Buying a condo is not much different than buying any other piece of property.

A condominium is an alternative to a single-family house without all the work. To many people this makes a lot of sense, especially for young marrieds and empty-nesters whose children all have left home and are on their own.

If you plan to pay cash for your new unit, you don't need much advice from me. But if, like most of us, you intend to pay a certain amount down and then try to qualify for a loan for the rest, perhaps you should consider trying to persuade the seller to lend you part of the purchase price himself.

This usually takes the form of a mortgage that is subordinate to the institutional loan. Thus, it's called a second mortgage.

If you can borrow 80 percent of the purchase price from a bank or savings and loan 10 percent from the seller, you have to come up with only 10 percent for the down payment (and be able to meet your monthly mortgage obligations and the monthly homeowners fee, as well). In today's market, however, you may be able to negotiate a higher second mortgage.

Since creative financing is the buzz-word of the year, why not try it yourself?

Do you have a vacant lot that some seller might take in trade? A boat or car that you don't need? Will the seller take an interest-only note for two or three years? (If he or she does, will you be able to come up with the funds when the note matures?)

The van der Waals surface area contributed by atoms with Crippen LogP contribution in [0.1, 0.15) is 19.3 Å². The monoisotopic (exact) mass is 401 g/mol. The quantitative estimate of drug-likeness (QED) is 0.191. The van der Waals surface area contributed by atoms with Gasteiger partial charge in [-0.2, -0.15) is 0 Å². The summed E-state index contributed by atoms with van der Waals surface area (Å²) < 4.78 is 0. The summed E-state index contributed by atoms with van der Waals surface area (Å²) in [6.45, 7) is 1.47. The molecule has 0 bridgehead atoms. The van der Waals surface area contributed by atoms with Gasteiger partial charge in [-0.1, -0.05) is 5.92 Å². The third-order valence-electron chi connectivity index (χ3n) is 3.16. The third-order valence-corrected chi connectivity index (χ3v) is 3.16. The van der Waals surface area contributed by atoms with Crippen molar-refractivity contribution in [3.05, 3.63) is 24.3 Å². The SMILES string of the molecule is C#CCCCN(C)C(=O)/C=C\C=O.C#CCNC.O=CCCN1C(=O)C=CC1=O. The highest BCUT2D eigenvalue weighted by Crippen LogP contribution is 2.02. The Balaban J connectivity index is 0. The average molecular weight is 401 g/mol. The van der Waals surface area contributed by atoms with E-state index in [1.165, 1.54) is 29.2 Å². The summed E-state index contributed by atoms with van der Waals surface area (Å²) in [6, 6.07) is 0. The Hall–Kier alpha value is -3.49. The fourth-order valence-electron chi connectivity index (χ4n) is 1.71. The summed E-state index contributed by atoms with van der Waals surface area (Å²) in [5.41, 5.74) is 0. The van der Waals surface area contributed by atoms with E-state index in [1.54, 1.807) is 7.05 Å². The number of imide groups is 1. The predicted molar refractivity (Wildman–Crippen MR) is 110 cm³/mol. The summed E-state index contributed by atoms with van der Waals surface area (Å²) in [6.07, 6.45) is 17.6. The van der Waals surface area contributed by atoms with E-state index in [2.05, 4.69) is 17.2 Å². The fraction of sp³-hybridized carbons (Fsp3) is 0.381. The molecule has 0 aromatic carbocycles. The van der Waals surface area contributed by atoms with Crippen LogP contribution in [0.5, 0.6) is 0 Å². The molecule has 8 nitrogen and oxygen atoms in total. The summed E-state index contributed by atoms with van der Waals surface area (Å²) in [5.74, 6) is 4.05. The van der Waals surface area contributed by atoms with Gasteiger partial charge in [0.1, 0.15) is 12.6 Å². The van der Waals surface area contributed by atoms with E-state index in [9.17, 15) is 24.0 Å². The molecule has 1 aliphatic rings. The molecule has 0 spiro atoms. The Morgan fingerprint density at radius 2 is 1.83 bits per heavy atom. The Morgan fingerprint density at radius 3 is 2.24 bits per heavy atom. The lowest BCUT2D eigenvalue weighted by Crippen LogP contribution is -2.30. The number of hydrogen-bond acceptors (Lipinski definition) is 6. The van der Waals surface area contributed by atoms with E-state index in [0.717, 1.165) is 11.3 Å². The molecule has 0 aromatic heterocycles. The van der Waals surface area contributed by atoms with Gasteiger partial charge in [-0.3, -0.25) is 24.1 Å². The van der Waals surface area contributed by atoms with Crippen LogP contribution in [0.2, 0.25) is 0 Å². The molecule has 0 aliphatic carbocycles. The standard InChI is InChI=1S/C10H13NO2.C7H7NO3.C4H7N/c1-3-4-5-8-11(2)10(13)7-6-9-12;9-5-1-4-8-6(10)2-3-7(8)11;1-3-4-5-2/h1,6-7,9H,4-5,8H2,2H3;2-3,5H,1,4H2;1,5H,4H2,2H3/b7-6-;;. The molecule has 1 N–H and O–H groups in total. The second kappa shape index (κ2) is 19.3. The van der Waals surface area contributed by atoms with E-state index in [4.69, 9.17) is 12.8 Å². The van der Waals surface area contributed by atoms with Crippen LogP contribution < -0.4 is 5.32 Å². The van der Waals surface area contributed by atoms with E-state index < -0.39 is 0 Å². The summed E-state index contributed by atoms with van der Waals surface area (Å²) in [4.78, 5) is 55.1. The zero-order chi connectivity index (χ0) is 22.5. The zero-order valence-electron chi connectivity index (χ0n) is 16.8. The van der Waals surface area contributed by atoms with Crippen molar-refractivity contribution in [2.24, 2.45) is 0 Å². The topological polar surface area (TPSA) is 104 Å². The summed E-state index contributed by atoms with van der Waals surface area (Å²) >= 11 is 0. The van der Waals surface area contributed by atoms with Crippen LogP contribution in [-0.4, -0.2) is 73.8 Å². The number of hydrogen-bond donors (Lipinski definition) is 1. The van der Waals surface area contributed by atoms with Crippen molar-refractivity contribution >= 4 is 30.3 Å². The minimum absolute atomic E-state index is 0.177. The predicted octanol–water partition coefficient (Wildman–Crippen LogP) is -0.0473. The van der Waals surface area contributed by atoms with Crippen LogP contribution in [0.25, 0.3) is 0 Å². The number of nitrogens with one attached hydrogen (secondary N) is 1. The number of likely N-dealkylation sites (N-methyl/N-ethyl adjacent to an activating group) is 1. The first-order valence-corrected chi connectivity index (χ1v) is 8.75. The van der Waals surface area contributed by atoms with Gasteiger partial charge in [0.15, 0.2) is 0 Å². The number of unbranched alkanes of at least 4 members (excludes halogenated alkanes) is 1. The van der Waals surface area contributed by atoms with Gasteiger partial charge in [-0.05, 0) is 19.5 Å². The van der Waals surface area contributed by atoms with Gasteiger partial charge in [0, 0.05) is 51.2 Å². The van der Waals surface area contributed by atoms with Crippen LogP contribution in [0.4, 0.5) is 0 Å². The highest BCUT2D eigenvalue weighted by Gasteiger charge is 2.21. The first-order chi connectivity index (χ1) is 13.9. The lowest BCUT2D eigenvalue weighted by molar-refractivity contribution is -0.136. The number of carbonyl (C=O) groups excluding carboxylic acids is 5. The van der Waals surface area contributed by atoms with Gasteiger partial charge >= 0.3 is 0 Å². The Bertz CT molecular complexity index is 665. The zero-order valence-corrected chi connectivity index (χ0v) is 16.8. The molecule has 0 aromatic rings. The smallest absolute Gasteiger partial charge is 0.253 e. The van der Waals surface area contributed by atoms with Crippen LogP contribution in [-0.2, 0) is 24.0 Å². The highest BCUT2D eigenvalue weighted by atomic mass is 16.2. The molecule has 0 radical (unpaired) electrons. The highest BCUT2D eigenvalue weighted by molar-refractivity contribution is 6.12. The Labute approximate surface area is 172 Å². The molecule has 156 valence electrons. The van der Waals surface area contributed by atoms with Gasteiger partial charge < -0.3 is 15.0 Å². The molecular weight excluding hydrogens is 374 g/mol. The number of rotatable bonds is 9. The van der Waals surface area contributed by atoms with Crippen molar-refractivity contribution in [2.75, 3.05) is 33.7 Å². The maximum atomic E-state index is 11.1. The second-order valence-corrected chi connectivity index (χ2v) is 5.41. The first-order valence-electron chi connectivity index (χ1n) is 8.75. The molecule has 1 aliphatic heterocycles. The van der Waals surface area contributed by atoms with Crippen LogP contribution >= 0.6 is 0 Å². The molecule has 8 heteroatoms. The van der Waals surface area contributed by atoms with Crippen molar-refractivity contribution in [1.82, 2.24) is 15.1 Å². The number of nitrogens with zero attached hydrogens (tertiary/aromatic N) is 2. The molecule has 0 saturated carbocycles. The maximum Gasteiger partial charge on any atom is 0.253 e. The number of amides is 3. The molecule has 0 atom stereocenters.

Will the seller lease the condo to you with an option to buy?

Remember that interest paid on a loan such as one for a new condominium is a tax-deductible expense. So is the local property tax. Look at your last tax return and decide how much this will benefit you by reducing your after-tax cost of housing.

The interest dollars you pay are gone, but some of them return to you as itemized deductions on April 15.

If you now are renting and earn a substantial salary, it may be you can't afford not to buy.

Don't be naive when it comes to buying a condominium. Understand what all the costs will be before you sign on the dotted line.

People who have comparison-shopped for a condo, for example, often are surprised by the variety of maintenance fees. Some fees are postively cheap: say, $40 a month. Others may be $120 or more for roughly the same amenities. While it is true that massive landscaping and swimming pools require more maintenance labor (and thus more dollars) than rock gardens and sidewalks, there is more to a maintenance fee than meets the eye.

Is the condo newly built? The developer has every incentive to keep the monthly fee low as a sales incentive. For awhile, at least, no maintenance at all will be needed. Only operating expenses will need to be funded.

Is the condo 10 year old or more? If so, the present board of directors may have discovered that the amounts set aside earlier as reserve funds for replacement of equipment were not enough to cover today's costs.

Water heaters, roofs, pool motors and other hardware eventually wear out and have to be replaced. While early governing boards can defer funding for replacement of these items (they shouldn't, but the human tendency is to defer maintenance), eventually replacements must be paid for.

Obtain a copy of the latest operating budget from the homeowners association. This budget should show the total income, predominant owner fees and the total expenses. Look at each expense item and evaluate for yourself the adequacy of the funding.

Will $10 a month amount to enough to fix a roof or eight or 10 years?

How about utilities? Are they a large percentage of the expenditures?

Even if the monthly fee is so optimistic that you know it will have to be raised later on, this does not mean you shouldn't buy that unit if everything else is to your taste. But you should at least be aware of the potential for the future increases or special assessments.